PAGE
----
BERLIN/HELSINKI (Reuters): Germany said on Wednesday it had agreed to nationalise Uniper, raising the bill to rescue the gas importer to 29 billion euros amid an escalating energy crisis that shows just how much Europe’s top economy has relied on Russian fuel.
The deal brings the total cash pumped into Germany’s three biggest importers of Russian gas, also including EnBW’s VNG division and former Gazprom unit Sefe, to at least 40 billion euros.
Nationalising Germany’s largest importer of Russian gas is the second move in a week by the government to take control of an energy business and is part of a wider European response to the winter crisis, including France taking over EDF. Germany last week also took control of a Russian-owned oil refinery, which supplies 90% of the capital’s fuel, putting a Rosneft unit under the trusteeship of the industry regulator and taking over the Schwedt plant.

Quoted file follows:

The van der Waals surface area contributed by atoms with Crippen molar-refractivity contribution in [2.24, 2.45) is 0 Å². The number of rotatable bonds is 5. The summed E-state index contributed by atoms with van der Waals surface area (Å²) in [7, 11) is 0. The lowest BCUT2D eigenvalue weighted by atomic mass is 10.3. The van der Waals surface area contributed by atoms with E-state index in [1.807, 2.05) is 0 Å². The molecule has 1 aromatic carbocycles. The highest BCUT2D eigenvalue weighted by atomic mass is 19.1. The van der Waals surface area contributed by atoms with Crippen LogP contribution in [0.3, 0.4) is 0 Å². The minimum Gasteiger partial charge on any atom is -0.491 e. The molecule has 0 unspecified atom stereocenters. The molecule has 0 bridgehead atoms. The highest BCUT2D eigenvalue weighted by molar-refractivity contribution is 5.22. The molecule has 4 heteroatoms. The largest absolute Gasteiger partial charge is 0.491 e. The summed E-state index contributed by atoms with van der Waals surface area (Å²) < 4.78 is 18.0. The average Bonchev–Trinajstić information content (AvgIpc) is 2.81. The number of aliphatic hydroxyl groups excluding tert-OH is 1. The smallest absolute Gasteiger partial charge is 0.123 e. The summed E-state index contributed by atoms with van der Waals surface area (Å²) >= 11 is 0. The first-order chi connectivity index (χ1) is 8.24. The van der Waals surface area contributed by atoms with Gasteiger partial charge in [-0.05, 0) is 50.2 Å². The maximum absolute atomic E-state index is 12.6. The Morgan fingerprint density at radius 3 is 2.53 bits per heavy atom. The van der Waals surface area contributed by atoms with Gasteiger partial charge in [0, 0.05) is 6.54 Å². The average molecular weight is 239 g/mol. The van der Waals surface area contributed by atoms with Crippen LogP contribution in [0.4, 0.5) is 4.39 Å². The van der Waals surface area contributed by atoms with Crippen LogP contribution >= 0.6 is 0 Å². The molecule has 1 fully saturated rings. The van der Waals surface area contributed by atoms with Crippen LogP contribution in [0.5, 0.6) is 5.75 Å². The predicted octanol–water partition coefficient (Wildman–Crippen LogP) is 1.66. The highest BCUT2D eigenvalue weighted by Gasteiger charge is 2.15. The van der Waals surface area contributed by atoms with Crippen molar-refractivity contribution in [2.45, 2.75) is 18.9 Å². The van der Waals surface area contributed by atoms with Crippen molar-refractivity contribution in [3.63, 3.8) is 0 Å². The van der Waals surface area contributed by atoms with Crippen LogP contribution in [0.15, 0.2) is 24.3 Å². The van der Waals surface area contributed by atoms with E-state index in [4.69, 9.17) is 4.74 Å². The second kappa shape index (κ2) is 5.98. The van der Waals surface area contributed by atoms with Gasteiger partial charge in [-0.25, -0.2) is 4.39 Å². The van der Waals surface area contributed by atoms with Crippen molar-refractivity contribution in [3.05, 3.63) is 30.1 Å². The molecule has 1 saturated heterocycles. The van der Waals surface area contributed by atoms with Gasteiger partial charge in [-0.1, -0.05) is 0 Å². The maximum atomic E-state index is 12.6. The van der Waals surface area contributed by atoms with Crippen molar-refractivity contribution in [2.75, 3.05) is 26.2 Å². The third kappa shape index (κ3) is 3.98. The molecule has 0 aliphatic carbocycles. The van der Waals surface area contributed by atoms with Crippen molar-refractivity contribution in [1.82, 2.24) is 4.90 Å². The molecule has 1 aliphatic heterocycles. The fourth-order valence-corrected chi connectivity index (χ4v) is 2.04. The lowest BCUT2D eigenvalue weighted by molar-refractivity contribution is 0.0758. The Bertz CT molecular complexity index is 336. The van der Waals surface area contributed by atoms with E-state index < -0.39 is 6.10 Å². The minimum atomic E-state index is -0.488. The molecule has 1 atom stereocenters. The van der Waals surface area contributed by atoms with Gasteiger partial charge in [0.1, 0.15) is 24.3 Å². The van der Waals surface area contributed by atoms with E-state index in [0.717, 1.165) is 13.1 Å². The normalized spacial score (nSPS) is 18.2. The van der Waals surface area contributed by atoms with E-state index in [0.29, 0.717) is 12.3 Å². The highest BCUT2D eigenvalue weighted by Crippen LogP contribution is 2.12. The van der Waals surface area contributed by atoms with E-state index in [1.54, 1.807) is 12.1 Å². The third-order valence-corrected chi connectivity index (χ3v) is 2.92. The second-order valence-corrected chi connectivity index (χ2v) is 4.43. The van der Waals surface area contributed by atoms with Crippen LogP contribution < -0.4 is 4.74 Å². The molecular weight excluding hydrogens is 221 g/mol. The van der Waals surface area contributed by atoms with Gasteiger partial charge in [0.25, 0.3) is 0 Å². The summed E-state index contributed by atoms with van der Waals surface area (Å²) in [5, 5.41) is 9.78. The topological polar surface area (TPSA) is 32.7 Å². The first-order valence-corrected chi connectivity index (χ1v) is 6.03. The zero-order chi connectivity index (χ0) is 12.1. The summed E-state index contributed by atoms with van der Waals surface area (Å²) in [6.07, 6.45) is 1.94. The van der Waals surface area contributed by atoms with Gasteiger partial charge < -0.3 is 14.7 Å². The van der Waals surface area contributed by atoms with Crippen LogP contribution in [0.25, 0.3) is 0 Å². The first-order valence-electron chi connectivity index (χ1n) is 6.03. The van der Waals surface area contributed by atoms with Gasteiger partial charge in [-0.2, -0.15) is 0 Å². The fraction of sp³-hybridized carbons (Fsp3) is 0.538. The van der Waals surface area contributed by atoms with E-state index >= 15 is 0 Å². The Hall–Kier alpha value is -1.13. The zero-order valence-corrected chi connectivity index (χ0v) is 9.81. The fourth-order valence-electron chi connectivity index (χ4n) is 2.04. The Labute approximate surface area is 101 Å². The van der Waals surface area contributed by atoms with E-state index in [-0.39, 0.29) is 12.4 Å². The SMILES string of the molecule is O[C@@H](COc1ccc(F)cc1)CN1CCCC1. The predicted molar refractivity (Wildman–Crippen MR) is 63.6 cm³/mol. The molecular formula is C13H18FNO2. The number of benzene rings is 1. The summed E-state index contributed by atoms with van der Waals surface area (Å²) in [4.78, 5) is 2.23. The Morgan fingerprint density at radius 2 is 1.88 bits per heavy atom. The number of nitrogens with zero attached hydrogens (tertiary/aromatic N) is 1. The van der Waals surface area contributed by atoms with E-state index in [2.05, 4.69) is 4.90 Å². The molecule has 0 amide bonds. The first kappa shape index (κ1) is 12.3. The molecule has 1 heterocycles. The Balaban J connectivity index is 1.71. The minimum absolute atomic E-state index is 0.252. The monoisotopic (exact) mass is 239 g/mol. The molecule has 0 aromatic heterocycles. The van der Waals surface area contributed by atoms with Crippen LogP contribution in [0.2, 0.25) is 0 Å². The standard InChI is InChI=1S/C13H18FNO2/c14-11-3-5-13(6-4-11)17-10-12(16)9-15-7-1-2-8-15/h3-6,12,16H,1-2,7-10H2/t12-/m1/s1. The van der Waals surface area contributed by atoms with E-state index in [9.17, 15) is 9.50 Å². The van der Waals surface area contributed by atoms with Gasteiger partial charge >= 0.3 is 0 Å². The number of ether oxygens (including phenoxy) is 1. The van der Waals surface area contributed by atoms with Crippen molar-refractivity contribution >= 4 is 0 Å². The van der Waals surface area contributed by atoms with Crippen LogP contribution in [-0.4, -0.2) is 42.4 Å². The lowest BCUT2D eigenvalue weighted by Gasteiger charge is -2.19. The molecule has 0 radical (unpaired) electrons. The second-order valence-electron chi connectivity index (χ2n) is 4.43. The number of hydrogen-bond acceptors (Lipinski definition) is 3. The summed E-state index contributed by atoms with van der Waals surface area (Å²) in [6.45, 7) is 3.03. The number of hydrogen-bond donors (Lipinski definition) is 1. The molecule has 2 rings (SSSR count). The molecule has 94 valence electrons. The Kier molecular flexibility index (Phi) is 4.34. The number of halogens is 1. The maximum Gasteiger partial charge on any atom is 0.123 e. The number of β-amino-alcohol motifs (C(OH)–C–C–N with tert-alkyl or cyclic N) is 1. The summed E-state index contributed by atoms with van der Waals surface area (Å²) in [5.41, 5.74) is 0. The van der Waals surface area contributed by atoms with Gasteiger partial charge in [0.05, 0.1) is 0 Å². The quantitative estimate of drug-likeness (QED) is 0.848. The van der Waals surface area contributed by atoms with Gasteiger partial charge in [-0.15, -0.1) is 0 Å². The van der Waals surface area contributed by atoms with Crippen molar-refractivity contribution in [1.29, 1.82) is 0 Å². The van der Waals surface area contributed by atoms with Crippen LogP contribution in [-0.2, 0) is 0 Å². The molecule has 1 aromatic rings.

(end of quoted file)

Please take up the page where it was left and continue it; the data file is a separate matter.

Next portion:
Uniper, whose shares fell as much as 39% to 2.55 euros, burned through its cash buying alternative supplies after Moscow cut gas flows to Germany, triggering an initial 15 billion euro state rescue package in July.
But as with other European energy companies that have failed to cope with soaring gas prices, it soon became clear that the bailout was not enough to cover Uniper’s deepening losses and Germany will now inject yet more cash, partly by buying out Finnish utility Fortum’s 56% holding for 500 million euros, or 1.70 euros per share.
Fortum shares were up 8.7% at 13.15 euros per share at 1150 GMT.
After completing a capital increase and the Fortum share buy, which excludes the Finnish firm’s subscription rights, Germany will hold 99% of Uniper, its economy ministry said.
“The state will – that’s what we’re showing now – do everything possible to always keep the companies stable on the market,” German economy minister Robert Habeck told reporters.
Berlin has said it would review an application earlier this month by VNG which asked the government for aid to stay afloat.
Habeck also said Berlin will impose a gas levy on consumers as planned from the start of October to help importers with the additional costs of replacing Russian gas.